Entries linking to windswept
"air in motion," Old English wind "wind," from Proto-Germanic *winda- (source also of Old Saxon, Old Frisian, Middle Dutch, Dutch wind, Old Norse vindr, Old High German wind, German Wind, Gothic winds), from PIE *wē-nt-o‑ "blowing," suffixed (participial) form of root *we- "to blow."
Normal pronunciation evolution made this word rhyme with kind and rind (Donne rhymes it with mind and Thomas Moore with behind), but it shifted to a short vowel 18c., probably from influence of windy, where the short vowel is natural. A sad loss for poets, who now must rhyme it only with sinned and a handful of weak words. Symbolic of emptiness and vanity since late 13c.
I have forgot much, Cynara! gone with the wind. [Ernest Dowson, 1896]
Meaning "breath" is attested from late Old English; especially "breath in speaking" (early 14c.), so long-winded, also "easy or regular breathing" (early 14c.), hence second wind in the figurative sense (by 1830), an image from the sport of hunting.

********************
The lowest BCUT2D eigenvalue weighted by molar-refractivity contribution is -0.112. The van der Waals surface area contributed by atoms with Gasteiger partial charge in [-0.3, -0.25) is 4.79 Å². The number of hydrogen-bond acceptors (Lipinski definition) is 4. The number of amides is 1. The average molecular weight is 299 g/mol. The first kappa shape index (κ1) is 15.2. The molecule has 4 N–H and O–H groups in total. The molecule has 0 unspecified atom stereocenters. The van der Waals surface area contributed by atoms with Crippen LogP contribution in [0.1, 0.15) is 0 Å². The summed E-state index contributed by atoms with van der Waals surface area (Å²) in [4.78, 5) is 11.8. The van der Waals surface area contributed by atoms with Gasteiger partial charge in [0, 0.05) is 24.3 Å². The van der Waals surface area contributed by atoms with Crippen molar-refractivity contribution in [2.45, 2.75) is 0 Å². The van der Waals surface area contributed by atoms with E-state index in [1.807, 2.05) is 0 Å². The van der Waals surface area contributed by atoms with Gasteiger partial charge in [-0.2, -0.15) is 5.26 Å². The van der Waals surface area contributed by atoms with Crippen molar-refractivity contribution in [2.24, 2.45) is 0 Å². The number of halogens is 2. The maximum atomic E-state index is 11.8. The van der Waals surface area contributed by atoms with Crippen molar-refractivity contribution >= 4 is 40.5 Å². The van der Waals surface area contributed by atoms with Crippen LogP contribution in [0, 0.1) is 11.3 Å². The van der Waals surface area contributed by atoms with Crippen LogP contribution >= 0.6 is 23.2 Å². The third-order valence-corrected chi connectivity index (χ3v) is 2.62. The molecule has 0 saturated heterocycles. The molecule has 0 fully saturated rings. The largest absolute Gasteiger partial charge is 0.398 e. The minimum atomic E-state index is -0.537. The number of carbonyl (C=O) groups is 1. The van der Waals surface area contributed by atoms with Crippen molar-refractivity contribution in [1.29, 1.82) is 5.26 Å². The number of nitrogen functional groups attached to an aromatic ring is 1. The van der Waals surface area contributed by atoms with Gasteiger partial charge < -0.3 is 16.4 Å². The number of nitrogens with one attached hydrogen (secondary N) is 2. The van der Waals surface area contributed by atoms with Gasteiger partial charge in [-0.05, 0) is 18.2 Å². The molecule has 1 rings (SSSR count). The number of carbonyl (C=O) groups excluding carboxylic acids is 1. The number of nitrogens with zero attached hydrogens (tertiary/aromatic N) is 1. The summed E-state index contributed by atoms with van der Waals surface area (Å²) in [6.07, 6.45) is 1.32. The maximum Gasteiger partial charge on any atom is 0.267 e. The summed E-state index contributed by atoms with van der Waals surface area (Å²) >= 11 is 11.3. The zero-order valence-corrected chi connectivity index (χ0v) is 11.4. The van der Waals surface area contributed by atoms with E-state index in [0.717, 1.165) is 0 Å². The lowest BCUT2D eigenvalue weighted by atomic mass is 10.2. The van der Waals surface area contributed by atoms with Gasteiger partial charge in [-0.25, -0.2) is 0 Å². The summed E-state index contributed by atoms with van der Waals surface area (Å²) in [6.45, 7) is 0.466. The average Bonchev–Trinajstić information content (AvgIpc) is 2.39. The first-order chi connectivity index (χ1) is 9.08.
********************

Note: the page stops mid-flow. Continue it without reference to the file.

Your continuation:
Winds "wind instruments of an orchestra" is from 1876. Figurative phrase which way the wind blows for "the current state of affairs" is suggested from c. 1400. To get wind of "receive information about" is by 1809, perhaps inspired by French avoir le vent de. To take the wind out of (one's) sails in the figurative sense (by 1883) is an image from sailing, where a ship without wind can make no progress. Wind-chill index is recorded from 1939. Wind energy from 1976. Wind vane from 1725.
early 14c., "make clean by sweeping with a broom;" mid-14c., "perform the act of sweeping," of uncertain origin, perhaps from a past tense form of Middle English swope "sweep," from Old English swapan "to sweep" (transitive & intransitive); see swoop (v.), or perhaps from a Scandinavian source. Related: Swept; sweeping.
From late 14c. as "hasten, rush, move swiftly and strongly;" also "collect by sweeping." From c. 1400 in transitive sense "drive quickly, impel, move or carry forward by force;" mid-15c. as "clear (something) away." Meaning "win all the events" is 1960, American English. Sense of "pass systematically over in search of something" is from 1966. To sweep (someone) off (his or her) feet "affect with infatuation" is from 1913.
updated on April 06, 2014